Health

  • The Kids Aren't Alright

    Life has improved significantly since 1975, the year Captain & Tennille topped the charts and super-curly perms and pantsuits were everywhere. The US has made tremendous advances in scientific research and medicine (and, as many would argue, in fashion and music, too).

    Think your kids are better off than you were? Think again. Half of American children now suffer from chronic illnesses that can be traced to technology overload, processed foods, sedentary lifestyles, and stress. We give parents easy solutions to overcome today's health pitfalls.
    By Sarah Tuff
  • Mercury on the Rise

    Confession: I’m a nutritional Girl Scout, the kind of shopper who stands in the aisle squinting at food labels. When I was pregnant, I knew I was supposed to limit my intake of certain kinds of fish—no shark, swordfish, mackerel, or tuna—because they contain higher levels of mercury, which can harm developing fetuses.

    Protect yourself from this dangerous environmental poison.
    By Cara McDonald
  • Neurofeedback For Migraine Headache

    Randi Byrne, of California, first got chronic, debilitating migraine headaches in her 20s. By her 40s they were controlling her life. She spent most weekends in bed, missing family outings and events. “I couldn’t take care of my family, I couldn’t do anything,” she says.  

    The conventional Rx:

    By Diana Roome
  • The Antiaging Solution

    Growing old is part of the natural course of life—feeling old doesn’t have to be. And while you can embrace the former, no one says you have to accept age-related illness or more than your fair share of fine lines, fatigue, and creaky joints.

    18 surprising tricks to turn back the clock
    By Vicky Uhland
  • Ask The Doctor: ADHD

    Answered by: Mark Hyman, MD, is author of The UltraMind Solution (Scribner, 2009) and founder of The UltraWellness Center in Massachusetts.

    How can I treat my son's attention deficit hyperactivity disorder (ADHD) without drugs?
  • Yes, You Can Prevent Weight Gain

    Although 30 minutes of moderate exercise five times a week can help strengthen bones and lower disease risk, it still may not be enough to thwart weight gain, according to a study published in the Journal of the American Medical Association. Researchers determined that middle-aged women need at least 60 minutes of moderate exercise every day to stave off excess pounds.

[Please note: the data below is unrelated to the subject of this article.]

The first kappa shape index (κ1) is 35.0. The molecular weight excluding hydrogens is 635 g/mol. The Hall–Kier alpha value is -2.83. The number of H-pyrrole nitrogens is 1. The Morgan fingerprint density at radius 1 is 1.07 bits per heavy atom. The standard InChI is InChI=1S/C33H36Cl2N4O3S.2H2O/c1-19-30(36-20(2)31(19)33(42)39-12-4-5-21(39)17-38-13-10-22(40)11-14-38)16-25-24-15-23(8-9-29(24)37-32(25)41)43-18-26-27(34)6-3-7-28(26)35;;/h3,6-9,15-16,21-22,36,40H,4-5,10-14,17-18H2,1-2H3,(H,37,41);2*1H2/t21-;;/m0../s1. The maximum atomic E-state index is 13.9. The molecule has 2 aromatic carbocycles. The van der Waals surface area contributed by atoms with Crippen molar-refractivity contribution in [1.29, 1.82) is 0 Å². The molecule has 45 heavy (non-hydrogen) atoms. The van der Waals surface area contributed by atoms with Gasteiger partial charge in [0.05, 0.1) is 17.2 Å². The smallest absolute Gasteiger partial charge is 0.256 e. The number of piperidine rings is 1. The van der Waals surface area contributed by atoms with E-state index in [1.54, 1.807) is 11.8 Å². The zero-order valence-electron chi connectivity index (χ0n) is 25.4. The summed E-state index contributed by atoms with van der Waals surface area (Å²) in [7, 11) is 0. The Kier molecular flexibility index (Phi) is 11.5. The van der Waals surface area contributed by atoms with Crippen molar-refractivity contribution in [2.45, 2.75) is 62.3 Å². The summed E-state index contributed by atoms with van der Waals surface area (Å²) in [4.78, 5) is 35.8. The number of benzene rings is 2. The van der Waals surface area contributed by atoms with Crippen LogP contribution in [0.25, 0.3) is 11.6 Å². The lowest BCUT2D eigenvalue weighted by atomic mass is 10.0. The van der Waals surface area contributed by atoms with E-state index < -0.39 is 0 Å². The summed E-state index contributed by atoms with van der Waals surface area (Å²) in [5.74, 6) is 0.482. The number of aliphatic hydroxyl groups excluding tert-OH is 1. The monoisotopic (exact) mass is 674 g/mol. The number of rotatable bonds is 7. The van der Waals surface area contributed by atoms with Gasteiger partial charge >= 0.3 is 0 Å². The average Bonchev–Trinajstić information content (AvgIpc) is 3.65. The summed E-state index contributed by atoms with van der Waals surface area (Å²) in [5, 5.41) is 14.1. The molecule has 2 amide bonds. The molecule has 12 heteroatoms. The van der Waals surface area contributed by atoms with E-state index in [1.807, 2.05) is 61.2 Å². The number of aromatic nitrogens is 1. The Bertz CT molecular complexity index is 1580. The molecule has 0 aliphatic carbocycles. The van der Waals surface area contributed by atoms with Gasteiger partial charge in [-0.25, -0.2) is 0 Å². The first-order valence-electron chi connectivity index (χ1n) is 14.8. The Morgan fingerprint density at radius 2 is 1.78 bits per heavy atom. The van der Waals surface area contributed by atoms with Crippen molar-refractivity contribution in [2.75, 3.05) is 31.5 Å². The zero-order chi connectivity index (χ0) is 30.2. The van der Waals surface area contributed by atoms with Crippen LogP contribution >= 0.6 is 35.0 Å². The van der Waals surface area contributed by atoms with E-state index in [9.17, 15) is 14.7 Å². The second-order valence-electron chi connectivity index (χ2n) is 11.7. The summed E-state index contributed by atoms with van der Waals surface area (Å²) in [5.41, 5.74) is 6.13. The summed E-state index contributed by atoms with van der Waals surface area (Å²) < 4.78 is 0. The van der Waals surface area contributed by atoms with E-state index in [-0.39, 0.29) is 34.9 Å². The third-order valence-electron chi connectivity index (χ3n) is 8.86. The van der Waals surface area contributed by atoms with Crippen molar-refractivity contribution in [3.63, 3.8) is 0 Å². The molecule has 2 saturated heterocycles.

by Melaina Juntti
  • Why Sleeping In Isn't Enough

    Although the occasional all-nighter is OK, people who regularly skimp on z’s can’t undo sleep deprivation’s detrimental effects by simply hitting the snooze button on weekends, says a new study in the journal Science of Translation Medicine.

    By Stacey Lindsay
  • 5 Steps to Pretty Feet

    Your feet likely took a beating this summer. Now, shape up heel to toe in five easy, natural steps.
  • Pink Grapefruit and Fig Tart

    Shell
    1/2 cup chopped pecans
    1/2 cup whole-wheat flour
    1 tablespoon butter
    1/4 cup fresh dates
    2 egg whites
    1/4 teaspoon salt

    Filling
    2 grapefruit, peeled and pith removed
    1 whole cinnamon stick or 1/4 teaspoon ground cinnamon
    2 tablespoons honey
    2 tablespoons sugar
    2 cups fresh or dried mission figs, halved (about 10 fresh figs)
    2 cups Greek–style yogurt

    1. Preheat oven to 350 degrees. Mix pecans, flour, butter, and dates into a fine meal in a food processor. Blend in egg whites and salt.

    2. Coat the inside of a tart pan with natural cooking spray. Line the bottom with parchment paper cut to fit, and coat again. Place dough in pan, and flatten evenly with your fingers to form a thin layer. Score dough by poking it with a fork. Place a piece of parchment paper over the dough and cover with pastry weights (use dried beans if you don’t own weights).

    3. Bake tart dough until the sides begin to brown, about 15 minutes. Remove parchment paper and continue baking until the bottom has completely cooked, an additional 15 to 20 minutes.

    4. Segment grapefruit, holding fruit over a bowl to reserve approximately 1/4 to 1/2 cup juice. Grate the peel of 1 grapefruit, and place grated peel, cinnamon, honey, sugar, and reserved juice in a saucepan. Simmer on low heat until mixture begins to thicken, about 8 to 10 minutes. Remove from heat and cool.

    5. Remove cinnamon stick from mixture, and stir in figs and grapefruit segments. Place 1 cup yogurt in the bottom of the tart shell, then top with fruit mixture. To serve, cut into 8 portions and garnish with a dollop of remaining yogurt.

    nutrition info per serving: 240 calories; 8 g fat; 8 mg cholesterol; 8 g protein; 39 g carbohydrates; 4 g fiber; 110 mg sodium

  • Soothe Patches' Scratches

    Does your dog scratch himself silly this time of year? Like you, he may be allergic to early-summer pollens and molds. But steroid-based itch treatments can cause diabetes, osteoporosis, and liver disease, warns Shawn Messonnier, DVM, holistic vet and author of The Natural Health Bible for Dogs and Cats (Three Rivers Press, 2001). Here are natural ways to fight the itch.

    by O'Rya Hyde-Keller